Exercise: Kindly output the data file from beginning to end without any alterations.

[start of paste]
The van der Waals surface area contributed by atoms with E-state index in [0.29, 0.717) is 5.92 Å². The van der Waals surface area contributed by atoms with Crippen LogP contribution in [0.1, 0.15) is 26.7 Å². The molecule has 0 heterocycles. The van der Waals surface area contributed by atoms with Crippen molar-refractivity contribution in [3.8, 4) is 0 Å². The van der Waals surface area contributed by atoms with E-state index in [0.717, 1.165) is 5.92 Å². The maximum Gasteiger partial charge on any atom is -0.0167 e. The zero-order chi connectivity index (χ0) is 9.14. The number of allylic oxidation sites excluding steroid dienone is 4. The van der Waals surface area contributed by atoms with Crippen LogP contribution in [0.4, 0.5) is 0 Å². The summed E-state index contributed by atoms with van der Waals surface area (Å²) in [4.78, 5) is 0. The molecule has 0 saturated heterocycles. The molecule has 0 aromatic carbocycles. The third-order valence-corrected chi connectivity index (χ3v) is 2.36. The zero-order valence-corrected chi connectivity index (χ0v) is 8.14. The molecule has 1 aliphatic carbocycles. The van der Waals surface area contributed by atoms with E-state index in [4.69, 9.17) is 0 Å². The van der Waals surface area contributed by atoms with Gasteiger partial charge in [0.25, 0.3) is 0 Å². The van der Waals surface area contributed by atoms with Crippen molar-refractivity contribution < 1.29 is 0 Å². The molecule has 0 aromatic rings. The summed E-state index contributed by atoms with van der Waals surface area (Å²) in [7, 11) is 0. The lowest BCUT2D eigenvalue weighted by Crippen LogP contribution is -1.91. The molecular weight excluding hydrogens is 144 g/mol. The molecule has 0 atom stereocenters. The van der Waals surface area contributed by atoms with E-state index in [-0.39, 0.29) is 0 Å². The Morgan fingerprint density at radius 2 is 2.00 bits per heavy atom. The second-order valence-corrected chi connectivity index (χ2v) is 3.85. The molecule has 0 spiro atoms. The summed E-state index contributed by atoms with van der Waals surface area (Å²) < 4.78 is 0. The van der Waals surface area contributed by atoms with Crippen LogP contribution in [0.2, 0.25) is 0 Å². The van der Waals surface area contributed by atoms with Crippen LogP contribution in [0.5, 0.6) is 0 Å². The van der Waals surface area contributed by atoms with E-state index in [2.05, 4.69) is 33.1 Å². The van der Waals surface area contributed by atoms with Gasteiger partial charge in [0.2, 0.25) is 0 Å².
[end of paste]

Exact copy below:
The van der Waals surface area contributed by atoms with E-state index in [0.29, 0.717) is 5.92 Å². The van der Waals surface area contributed by atoms with Crippen LogP contribution in [0.1, 0.15) is 26.7 Å². The molecule has 0 heterocycles. The van der Waals surface area contributed by atoms with Crippen molar-refractivity contribution in [3.8, 4) is 0 Å². The van der Waals surface area contributed by atoms with E-state index in [0.717, 1.165) is 5.92 Å². The maximum Gasteiger partial charge on any atom is -0.0167 e. The zero-order chi connectivity index (χ0) is 9.14. The number of allylic oxidation sites excluding steroid dienone is 4. The van der Waals surface area contributed by atoms with Crippen LogP contribution in [0.4, 0.5) is 0 Å². The summed E-state index contributed by atoms with van der Waals surface area (Å²) in [4.78, 5) is 0. The molecule has 0 saturated heterocycles. The molecule has 0 aromatic carbocycles. The third-order valence-corrected chi connectivity index (χ3v) is 2.36. The zero-order valence-corrected chi connectivity index (χ0v) is 8.14. The molecule has 1 aliphatic carbocycles. The van der Waals surface area contributed by atoms with E-state index in [4.69, 9.17) is 0 Å². The van der Waals surface area contributed by atoms with Gasteiger partial charge in [0.25, 0.3) is 0 Å². The van der Waals surface area contributed by atoms with Crippen molar-refractivity contribution < 1.29 is 0 Å². The molecule has 0 aromatic rings. The summed E-state index contributed by atoms with van der Waals surface area (Å²) in [7, 11) is 0. The lowest BCUT2D eigenvalue weighted by Crippen LogP contribution is -1.91. The molecular weight excluding hydrogens is 144 g/mol. The molecule has 0 atom stereocenters. The van der Waals surface area contributed by atoms with E-state index in [-0.39, 0.29) is 0 Å². The Morgan fingerprint density at radius 2 is 2.00 bits per heavy atom. The second-order valence-corrected chi connectivity index (χ2v) is 3.85. The molecule has 0 spiro atoms. The summed E-state index contributed by atoms with van der Waals surface area (Å²) < 4.78 is 0. The van der Waals surface area contributed by atoms with Crippen LogP contribution in [0.2, 0.25) is 0 Å². The van der Waals surface area contributed by atoms with Crippen LogP contribution in [0.5, 0.6) is 0 Å². The van der Waals surface area contributed by atoms with E-state index in [2.05, 4.69) is 33.1 Å². The van der Waals surface area contributed by atoms with Gasteiger partial charge in [0.2, 0.25) is 0 Å².